If you love, adore the moon. If you rob, steal a camel.

Stories for the Long Silk Road

Friday, February 1, 2013

David Rawson: A Week of Magic

Every morning in the kitchen, before I leave for the puzzle factory,
my father performs a magic trick.
I was told that if I wanted to know my future, I should ask
the lady who lives in the tree.
As we drove back from the Irish pub,
listening to Rage Against the Machine’s cover of “Maggie’s Farm,”
two-pint Guinness George looked up to the stapled lining of my Olds,
and said, “Damn. That girl’s a BITCH.”

Monday, I drank the rest of the orange juice as my father
Put a toy car in his mouth and swallowed.
I asked her, “Lady in the Tree, why do you live in that tree?”
Hearing past your voice, past my question,
the am-I-wasting-my-time kind.

Tuesday, he took my last twenty dollar bill out of my wallet
and rubbed it between his palms until a finch came out.
I won’t leave my wallet on the kitchen table anymore.
She threw an acorn down to me, and I caught it between my
palms. She replied, “I supposed it’s as good as any other tree.”
What we didn’t do: go out to the bridge so you could see blue
night whales and hear lostgods calling through rock.

Wednesday, father took all the removable compartments
Out of the refrigerator and walked inside.
I opened it, and the fridge was empty. When I opened a cabinet,
father’s arm reached out to hand me cornflakes.
I called up to her, “No, I mean why live in any tree at all?”
She sang Lover went away, and he never came back
Wonder what they did to my lover
He sent me letter til a year ago
Wonder what they did to my lover
He wished that he could come back home
Wonder what they did to my lover
He promised me marriage and a big back yard
Wonder what they did to my lover
Mama tells me not to wear his ring
But I am waiting on my lover
Father brought home the banker’s son
But I am waiting on my lover
Brother brought home the quarterback
But I am waiting on my lover
Sister brought home a sailor man
But I am waiting on my lover
My niece petted your black hair and asked if you liked apple juice.

Thursday, father took my coffee mug off the counter and
shook it gently with both hands, chanting the name of my mother.
I began to hear the sound of coins rubbing against each other.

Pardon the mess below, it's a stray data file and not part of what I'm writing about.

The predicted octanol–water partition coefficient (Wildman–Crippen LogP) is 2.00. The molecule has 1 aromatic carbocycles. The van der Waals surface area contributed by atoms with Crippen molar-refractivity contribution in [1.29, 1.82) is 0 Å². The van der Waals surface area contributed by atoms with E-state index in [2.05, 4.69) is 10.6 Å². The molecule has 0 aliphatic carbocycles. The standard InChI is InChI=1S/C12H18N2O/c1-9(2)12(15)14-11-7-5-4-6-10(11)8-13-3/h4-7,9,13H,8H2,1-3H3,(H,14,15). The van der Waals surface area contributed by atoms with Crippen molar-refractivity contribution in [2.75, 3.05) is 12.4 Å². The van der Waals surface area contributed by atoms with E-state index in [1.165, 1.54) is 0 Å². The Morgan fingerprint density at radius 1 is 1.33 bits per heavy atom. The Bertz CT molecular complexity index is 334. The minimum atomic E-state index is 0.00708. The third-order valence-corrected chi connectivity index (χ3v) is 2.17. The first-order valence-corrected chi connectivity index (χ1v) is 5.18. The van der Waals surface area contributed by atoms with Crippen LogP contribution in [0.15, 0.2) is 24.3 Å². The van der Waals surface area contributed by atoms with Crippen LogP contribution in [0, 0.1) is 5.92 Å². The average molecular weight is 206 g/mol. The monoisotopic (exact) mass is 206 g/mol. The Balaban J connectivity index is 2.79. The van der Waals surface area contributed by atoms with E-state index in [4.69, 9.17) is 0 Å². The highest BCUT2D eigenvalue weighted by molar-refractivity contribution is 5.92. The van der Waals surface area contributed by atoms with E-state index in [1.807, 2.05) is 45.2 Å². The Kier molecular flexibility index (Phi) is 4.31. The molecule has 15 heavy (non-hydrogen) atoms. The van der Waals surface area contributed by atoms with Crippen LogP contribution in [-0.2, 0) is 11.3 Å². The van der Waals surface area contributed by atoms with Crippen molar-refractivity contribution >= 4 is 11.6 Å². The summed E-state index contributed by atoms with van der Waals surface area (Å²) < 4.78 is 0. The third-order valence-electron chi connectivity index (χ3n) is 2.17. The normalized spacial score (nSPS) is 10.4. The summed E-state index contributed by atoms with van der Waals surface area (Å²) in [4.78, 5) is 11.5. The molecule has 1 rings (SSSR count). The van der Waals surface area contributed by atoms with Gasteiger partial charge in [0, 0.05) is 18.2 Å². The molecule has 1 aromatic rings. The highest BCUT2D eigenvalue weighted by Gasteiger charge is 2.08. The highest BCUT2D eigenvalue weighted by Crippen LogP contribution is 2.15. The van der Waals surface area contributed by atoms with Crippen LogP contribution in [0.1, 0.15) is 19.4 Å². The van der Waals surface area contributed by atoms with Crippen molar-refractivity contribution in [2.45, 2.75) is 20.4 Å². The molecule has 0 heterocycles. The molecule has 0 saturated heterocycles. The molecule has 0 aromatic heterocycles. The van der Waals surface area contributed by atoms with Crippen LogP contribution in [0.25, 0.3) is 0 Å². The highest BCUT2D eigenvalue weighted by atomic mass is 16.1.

I counted the coins that night. Exactly twenty dollars.
I asked the lady in the tree, “Do you know how I will die?”
She lowered a bucket on a rope, and I put in the red shoelace
from my right shoe. As she pulled the basket up, I said, “And maybe
you know where my mother is.”
Pretending to like AC/DC.
I regret putting Neil Young’s “Heart of Gold” on your mix tape.

Friday, my father asked me why I work at the puzzle factory.
I like factory work, watching all those boxes on the belt, studying the covers
and the number listing of pieces, wondering how long it takes
to put a puzzle like that together. Father spilled my box of Trix on the floor
and sat on the linoleum to sort through the colors.
In ten minutes, I could see a cereal portrait of my mother.
This is not magic, but the way her cereal eyes looked on the
floor of our kitchen made me feel more than any number of toy cars
my father can eat.
The basket fell to the ground, and my red lace slithered out
into the grass a fully formed snake. It came for me,
and I ran. Icould hear it whispering my name in the tall grass.
I still cannot listen to Gary Jules or watch Fight Club.
The smell of cigarette smoke and leather makes my mouth dry.

Saturday, as my father levitated a few inches above the floor,
A pack of playing cards fell from his pocket. Every card
was the queen of hearts, and they all had Mother’s face.
I looked back, and the snake had grown to the size of a horse,
and the lady in the tree rode the snakehorse,
but he moved slowly on his new legs.
Above my own breathing, I heard her say, “I see you dead,
young man. That is your future. You die like the rest of us. You
must come to me with good intentions. You come to me with love
on your tongue. I am your mother. My tree is your mother.
The beast I ride is your mother.”
When I hear your name, I am behind a camera. It is November,
we are in a park, and you are holding signs for me.
I’m making a still-frame movie for a class.
The signs read Ugly and Fat and Alone, and we laugh because we will never
be any of those.

Sunday, after my father pulled ten feet of handkerchiefs from the toaster,
I asked him why his mother left.
Sometimes he makes bad jokes like, “I made her disappear,” or,
“I sawed her heart in half and couldn’t remember how to un-half her back.”
On Sunday, he said, “Son, that was so long ago.”
And you, wrinkling your nose to the sun,
ducks mid-flight behind you.

No comments:

Post a Comment

Silk Road Mantra

by Suchoon Mo

bury me not

in the lone Silk Road

I go and go

from west to east

I go and go

from east to west

bury me not

in the lone Silk Road


As of June 25, 2015, The Bactrian Room is closed to submissions.


Search This Blog

Notice of Copyrights

Original material on this site is copyrighted by the authors and artists. No material may be copied or reused without the permission of the respective author or artist.